The great “solar freakin’ roadways” debate

From a solar roadway fan. Image: Thunderf00t via YouTube.

Back in 2006, a couple from Idaho formed a small company named "Solar Roadways Incorporated". Scott and Julie Brusaw had a new, and, they hoped, revolutionary idea: they wanted to replace every road, car park, driveway, pavement and patio in America with solar panels. 

The US Department of Transportation thought this was a pretty good idea, too: in 2009, it granted the company a $100,000 small business grant to build small parking lot covered in the panels. In 2011, it gave them another $750,000. The final product is a 12 by 36 foot area covered in hexagon shaped tiles which produce solar energy, and self-heat to stop snow and ice from sticking. They also light up to create road markings, or to indicate there's an animal on the road. Here it is: 

The Brusaws admire their first solar roadway. Image: Solar Roadways Incorporated. 

Excited to start producing their invention on a mass scale, the Brusaws launched an Indiegogo crowdsourcing campaign to raise funds, complete with a campaign video aiming to appeal to the internet generation with jolly animations, and the catchy name “solar freakin' roadways”. This, surprisingly enough, worked – so well, in fact, that the video went viral. At time of writing, it has almost 20m views. 

And then came the backlash. 

Videos and articles appeared, from both reputable scientists, and the kind who have "marked for deletion" Wikipedia pages. They slammed the idea as neither economically nor scientifically sound. A single Reddit thread discussing criticisms of the idea from YouTube user Thunderf00t – who has made several videos debunking the roadways, as well as several more debunking feminism, to give you a flavour of his views – stretches to over 1,000 comments. It was as close to Gamergate as any debate about energy-generating paving stones will ever get. The whole thing was quite remarkable.

Despite this, the IndieGogo campaign was the site's most successful ever, and the Brusaws raised over $2.25m from donors in 165 countries. They can name Star Trek actor George Takei as among their fans. 


Now, the Brusaws have rebranded the company “Solar Roadways – a real solution” (presumably to emphasise the veracity of the claims they’ve made for their invention), and have retreated with their Indiegogo cash to carry out more research and development. Meanwhiile, there’s a page on their site dedicated to, in their words, “clearing the freakin’ air”, and debunking various claims people have made about the roadways. Below are a few of the claims and counter-claims. 

Glass isn't the right material for roads

The critics say: As you might have noticed, roads and pavements are currently built from very strong materials like concrete and asphalt. Glass would, at first glance, be a somewhat unwise subsitute: it can shatter, for one, but it could also lose its transparency as it gets scuffed and covered in dirt. That, in turn, could stop light getting through to the solar panels.

The Brusaws say: The glass on the panels' surface is specially manufactured to be strong – it's "tempered", which makes it five to six times stronger than normal glass. On their site, they also have a complicated-looking chart of "hardness" which shows that plate glass is actually up to five times harder than asphalt anyway. Of course, it's still more likely to shatter – but they say that, because the glass is tempered, it would break "into little pebble-like pieces, without sharp edges". So, er, that's all right then. 

Cars will block the sunlight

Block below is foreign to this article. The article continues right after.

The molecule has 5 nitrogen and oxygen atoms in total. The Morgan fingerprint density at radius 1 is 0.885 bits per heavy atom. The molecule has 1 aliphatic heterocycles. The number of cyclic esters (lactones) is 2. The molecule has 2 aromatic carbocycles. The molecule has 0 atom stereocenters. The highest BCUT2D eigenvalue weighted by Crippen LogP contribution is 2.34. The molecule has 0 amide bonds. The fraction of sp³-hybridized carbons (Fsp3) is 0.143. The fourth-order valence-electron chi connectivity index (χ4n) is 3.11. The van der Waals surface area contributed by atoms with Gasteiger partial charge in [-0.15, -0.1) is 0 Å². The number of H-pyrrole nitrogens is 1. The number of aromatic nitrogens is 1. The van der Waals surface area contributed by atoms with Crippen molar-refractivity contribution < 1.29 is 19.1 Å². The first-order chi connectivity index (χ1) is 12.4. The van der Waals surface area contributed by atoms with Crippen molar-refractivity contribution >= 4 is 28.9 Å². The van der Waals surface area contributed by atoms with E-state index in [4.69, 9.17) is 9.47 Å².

The critics say: All the areas which would be covered by the panels under the Brusaw's masterplan – car parks, roads, etc. – are often covered up by parked or moving cars. This would limit the amount of sunlight that could get through to the panels. 

The Brusaws say: Yes, if a panel was covered, it wouldn't generate energy, but it wouldn't cause any problems for the rest of the system. The Brusaws are using "microinverters", which allow the panels to act independently of one another. This means that if one hexagonal tile is blocked, the others can carry on collecting energy. 

How much will this actually cost?

Cost relies on all sorts of factors: state budgets, the scale of production, the price of the finalised prototype, and the panels' durability. The Brusaws say they can't give a cost estimate per panel yet, not least because they're still building the panels by hand.

However, it's fair to say each one would be pretty tech-heavy, featuring lights and heaters on top of the solar material. And this comes with another downside, on top of the costs of production: as one redditor pointed out, "What's there to stop joe shmo from walking out of his house to the nearest road and helping himself to a couple thousand dollars worth of solar absorbing gadgetry?" Maintenance would also be more expensive than on other types of roads – though the couple claim the roads would pay for that themselves, through all the energy they're generationg. 

You can read more in the Brusaws' myth-busting post here. On the same page, the Brusaws also air their own theories on why they've received so much criticism: 

For some it's just too scary. They want to just keep things the same. Perhaps they are the descendants of those who argued that the earth was flat, that we didn't need cars because horses worked just fine, told the Wright Brothers they were out of their minds, or insisted that we'd never reach the moon.

Or perhaps they are the voices of larger entities who are now feeling threatened by the paradigm shift that is Solar Roadways.

As the debate rumbles on, their invention (or, as they call it, a “movement"), has had an indirect boost from events in a small Dutch village. Krommenie is home to the first solar road – actually a bike path – which opened in November 2014. The consortium that created the 70m-long path have said that the energy output so far has far outpaced even optimistic lab predictions: it’s already generated enough to power a one-person household for a year, apparently

For now, though, it seems most likely that the Brusaws' invention could be most easily put to use in limited ways, such as on private driveways on in schools: widespread scepticism implies that their dreamed of cross-USA rollout doesn't seem imminent. But then again, who knows? We did once think the earth was flat, after all.